Lemurs eat tree fruits and disperse seeds through their feces, making them vital to the health of Madagascar’s rainforests. (© Conservation International/photo by Cristina Mittermeier)
Sometimes friendships take root in the last place you’d expect. To celebrate the U.N.’s International Day of Friendship, here’s a list of “friendships” in nature that help species survive — and keep ecosystems running smoothly.
- Lemur and tree
Lemurs, which are native to Madagascar, help sustain the trees that feed them. After these primates eat a tree fruit, they release indigestible seeds through their feces that have a 300% higher chance of germinating than if they hadn’t passed through the animal. And since lemurs like to jump from tree to tree, their helpful droppings spread throughout the rainforest. This lemur-tree relationship supports a healthy and diverse forest, but is in danger due to deforestation, which threatens 90% of the lemur population.
Without lemurs, the future of Madagascar’s rainforests — and their value to people — is put into question. Raising awareness about this valuable “friendship” could help protect the forests from further degradation.
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To increase their hunting success rates, a grouper and a moray eel will collaborate to capture prey. (© Derek Keats)
- Grouper and moray eel
Why would a grouper — which lives in open water — and a moray eel — a reef dweller — interact with each other? Surprisingly, these two species can increase their hunting success rates by working together. If a reef fish hides in the coral to avoid a grouper, the grouper will signal the moray eel for help by shaking its head. The moray eel then follows the grouper to the prey’s hiding place to search out the prey. Having no safety in the reef or the open water, the prey will ultimately have to surrender as a meal to either the grouper or the eel.
Salmon farms attract sea lice (parasites) that are harmful to salmon populations. Introducing cleaner fish to the farms can help keep salmon sea lice free. (© Sam Beebe, Ecotrust)
- Farmed salmon and cleaner fish
Although it’s currently responsible for more than 50% of seafood production worldwide, aquaculture raises many environmental and health concerns. Farmed salmon, which make up 70% of the salmon market, live in open-net cages that attract sea lice (parasites) at a higher rate than wild salmon, due to the close proximity of the fish and their lack of mobility. Sea lice threaten salmon populations by causing infections, attacking juvenile fish and spreading diseases to other wild and farmed populations. This is not good for the salmon — or the salmon business.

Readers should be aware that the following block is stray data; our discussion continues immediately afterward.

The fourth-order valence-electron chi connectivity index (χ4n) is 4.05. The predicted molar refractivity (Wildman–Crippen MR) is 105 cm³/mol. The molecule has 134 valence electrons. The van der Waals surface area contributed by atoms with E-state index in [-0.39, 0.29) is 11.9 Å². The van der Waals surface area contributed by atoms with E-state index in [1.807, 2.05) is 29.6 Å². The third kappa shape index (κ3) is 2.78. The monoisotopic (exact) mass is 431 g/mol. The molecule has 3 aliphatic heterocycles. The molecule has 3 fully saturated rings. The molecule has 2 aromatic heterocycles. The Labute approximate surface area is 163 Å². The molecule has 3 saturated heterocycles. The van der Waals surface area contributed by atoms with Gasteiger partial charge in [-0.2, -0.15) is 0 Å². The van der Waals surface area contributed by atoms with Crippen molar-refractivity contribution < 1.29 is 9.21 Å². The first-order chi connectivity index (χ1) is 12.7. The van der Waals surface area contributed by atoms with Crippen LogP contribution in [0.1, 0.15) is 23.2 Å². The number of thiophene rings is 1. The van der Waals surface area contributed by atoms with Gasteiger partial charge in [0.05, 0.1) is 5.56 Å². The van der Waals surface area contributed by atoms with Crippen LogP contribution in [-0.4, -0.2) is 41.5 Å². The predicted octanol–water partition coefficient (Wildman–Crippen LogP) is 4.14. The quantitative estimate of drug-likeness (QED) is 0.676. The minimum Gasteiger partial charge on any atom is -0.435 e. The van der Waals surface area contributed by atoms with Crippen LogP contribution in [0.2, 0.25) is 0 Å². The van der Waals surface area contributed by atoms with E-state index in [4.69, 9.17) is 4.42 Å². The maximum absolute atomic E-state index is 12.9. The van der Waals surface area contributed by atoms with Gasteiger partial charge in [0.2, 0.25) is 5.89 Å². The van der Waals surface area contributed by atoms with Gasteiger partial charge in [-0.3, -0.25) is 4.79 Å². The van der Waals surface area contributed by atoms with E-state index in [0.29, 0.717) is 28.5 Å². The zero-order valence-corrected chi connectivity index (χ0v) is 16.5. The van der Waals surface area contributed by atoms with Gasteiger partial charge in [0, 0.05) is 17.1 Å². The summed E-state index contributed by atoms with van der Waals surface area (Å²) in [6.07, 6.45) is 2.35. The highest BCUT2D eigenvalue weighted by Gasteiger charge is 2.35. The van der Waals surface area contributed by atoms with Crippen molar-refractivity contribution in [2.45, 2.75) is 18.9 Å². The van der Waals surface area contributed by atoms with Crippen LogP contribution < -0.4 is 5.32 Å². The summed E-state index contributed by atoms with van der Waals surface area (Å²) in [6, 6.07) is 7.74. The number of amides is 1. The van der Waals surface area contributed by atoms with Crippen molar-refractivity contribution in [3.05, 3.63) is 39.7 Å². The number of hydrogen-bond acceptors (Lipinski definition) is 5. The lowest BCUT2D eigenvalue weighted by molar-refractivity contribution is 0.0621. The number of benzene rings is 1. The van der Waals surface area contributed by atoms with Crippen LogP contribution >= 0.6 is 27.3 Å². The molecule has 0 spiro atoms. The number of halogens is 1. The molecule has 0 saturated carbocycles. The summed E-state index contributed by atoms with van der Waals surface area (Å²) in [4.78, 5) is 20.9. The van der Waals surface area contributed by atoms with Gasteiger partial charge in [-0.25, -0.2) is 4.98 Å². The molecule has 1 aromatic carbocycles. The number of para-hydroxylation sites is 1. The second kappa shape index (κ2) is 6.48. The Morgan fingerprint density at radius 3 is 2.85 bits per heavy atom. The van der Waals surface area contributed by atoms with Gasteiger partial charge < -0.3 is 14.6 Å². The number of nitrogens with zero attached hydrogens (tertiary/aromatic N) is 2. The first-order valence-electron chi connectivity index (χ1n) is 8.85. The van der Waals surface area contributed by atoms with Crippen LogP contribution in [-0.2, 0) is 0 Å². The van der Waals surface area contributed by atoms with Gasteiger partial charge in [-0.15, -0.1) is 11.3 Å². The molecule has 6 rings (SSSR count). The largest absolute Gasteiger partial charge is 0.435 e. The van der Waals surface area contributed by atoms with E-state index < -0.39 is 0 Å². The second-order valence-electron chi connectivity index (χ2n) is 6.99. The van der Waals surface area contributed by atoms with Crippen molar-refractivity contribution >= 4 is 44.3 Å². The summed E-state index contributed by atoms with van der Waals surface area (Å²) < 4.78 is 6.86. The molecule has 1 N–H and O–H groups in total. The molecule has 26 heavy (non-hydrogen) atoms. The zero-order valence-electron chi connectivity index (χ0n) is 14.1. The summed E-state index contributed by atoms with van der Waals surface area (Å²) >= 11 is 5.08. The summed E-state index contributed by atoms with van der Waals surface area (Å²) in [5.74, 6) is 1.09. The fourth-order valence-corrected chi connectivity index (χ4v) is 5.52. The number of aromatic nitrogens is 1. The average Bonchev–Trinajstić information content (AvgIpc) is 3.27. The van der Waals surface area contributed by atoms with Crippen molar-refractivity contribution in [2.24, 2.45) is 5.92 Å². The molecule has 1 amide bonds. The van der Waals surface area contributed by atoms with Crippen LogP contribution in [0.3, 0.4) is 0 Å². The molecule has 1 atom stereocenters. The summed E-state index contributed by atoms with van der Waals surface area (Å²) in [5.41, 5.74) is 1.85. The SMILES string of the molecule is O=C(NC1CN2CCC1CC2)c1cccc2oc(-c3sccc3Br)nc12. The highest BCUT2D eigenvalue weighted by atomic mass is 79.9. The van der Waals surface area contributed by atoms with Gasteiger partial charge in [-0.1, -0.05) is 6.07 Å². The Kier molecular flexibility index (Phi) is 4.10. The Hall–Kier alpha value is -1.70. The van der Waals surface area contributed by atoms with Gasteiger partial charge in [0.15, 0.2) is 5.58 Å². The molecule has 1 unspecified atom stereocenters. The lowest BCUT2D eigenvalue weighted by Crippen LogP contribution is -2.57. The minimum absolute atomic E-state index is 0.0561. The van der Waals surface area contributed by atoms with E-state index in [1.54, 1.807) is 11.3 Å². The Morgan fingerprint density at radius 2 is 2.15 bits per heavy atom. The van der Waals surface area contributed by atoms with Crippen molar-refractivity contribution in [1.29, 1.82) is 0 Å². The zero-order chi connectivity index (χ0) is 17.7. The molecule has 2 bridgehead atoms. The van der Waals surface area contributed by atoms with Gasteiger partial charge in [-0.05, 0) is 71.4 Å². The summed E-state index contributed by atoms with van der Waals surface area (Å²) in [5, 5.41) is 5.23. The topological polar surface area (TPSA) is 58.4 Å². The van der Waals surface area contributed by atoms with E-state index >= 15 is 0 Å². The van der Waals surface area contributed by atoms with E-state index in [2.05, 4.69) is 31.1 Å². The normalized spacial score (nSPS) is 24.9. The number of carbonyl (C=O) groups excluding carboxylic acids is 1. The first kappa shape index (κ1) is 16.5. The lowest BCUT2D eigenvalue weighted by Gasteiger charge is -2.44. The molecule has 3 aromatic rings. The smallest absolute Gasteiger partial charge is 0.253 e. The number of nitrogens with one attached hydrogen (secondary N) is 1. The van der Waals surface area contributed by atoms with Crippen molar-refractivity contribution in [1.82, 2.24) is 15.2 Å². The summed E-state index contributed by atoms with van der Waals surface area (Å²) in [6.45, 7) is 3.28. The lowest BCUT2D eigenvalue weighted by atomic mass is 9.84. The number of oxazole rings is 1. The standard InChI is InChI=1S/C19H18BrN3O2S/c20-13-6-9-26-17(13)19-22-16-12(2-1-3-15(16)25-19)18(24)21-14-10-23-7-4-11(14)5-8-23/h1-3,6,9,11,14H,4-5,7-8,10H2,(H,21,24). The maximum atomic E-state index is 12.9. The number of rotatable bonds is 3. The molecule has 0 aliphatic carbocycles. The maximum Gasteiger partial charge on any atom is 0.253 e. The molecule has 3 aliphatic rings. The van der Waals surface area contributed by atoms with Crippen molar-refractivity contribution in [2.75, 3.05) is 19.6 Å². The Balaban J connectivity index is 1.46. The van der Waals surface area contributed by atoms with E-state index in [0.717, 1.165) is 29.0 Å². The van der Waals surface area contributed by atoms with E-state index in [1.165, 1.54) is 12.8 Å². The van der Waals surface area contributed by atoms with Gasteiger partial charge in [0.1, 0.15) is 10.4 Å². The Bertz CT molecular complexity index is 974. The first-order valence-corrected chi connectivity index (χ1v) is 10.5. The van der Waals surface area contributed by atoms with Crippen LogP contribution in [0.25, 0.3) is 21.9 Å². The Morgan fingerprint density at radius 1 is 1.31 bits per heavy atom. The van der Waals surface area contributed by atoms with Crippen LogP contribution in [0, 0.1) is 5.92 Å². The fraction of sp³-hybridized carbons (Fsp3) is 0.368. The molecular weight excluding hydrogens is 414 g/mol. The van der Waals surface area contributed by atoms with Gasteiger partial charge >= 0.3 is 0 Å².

One way farmers are addressing this issue is by releasing a natural sea lice predator, cleaner fish, into their open-net cages. Just one cleaner fish has the potential to keep dozens of salmon sea lice-free — that’s a lot of food for the cleaner fish and a lot of saved salmon!
There is much that we still don’t know about the microscopic world within our bodies. (© Dennis Kunkel, Dennis Kunkel Microscopy, Inc)
- Humans and gut microbiota
Not all species interactions take place in forests or oceans. The human gut is filled with a diverse collection of bacteria (microbiota) that make up what is called the microbiome. The microbiome comprises 90% of our body, which means that humans are more bacteria than they are “human.” These bacteria are essential to maintaining our health; they help us digest and harness the energy and nutrients from our food as well as fight off harmful bacteria. Put simply: You feed your microbiota by eating and in turn, your microbiota keep you going!
There is much we still don’t know about how our bodies work, but the declining diversity within our microbiomes may be making us more susceptible to allergies, obesity and other illnesses. Our constant use of antibiotics and sanitizers may be contributing to this by killing some of our good bacteria along with the bad. Sometimes getting dirty might actually be beneficial to our health.
The clownfish covers itself in mucus to avoid the paralyzing sting of the sea anemone’s tentacles, allowing the two species to form a mutualistic relationship. (© Conservation International/photo by Trond Larsen)
- Clownfish and sea anemone
The clownfish and sea anemone, famous for their depiction in the 2003 film “Finding Nemo,” are close companions in the ocean. While most fish are susceptible to a paralyzing neurotoxin in the sea anemone’s tentacles, which it uses to kill predators and prey alike, the clownfish is able to avoid harm by coating its body in mucus to create a protective barrier. This defense allows the clownfish to escape predators by hiding in the sea anemone. In return, the clownfish benefits the sea anemone by removing parasites, fighting off predators and attracting prey with its bright coloring.
The parasitic corpse flower displays the largest single flower of any flowering pant. (© Ettore Balocchi)
- Corpse flower and vine host
Just as human relationships sometimes turn toxic, some relationships in nature are also parasitic — benefitting one species while the other is harmed.
Named for its putrefying smell, the parasitic corpse flower defies floral stereotypes. With no roots, stems or even chlorophyll of its own, the species burrows into vines and tree roots, stealing their nutrients. Eventually the corpse flower will burst out of its host and display the largest single flower of any flowering plant.
As the voice of Flower in CI’s Nature Is Speaking film series, Lupita Nyong’o says “People underestimate the power of a pretty little flower.” If they came across a blooming corpse flower, they might think differently.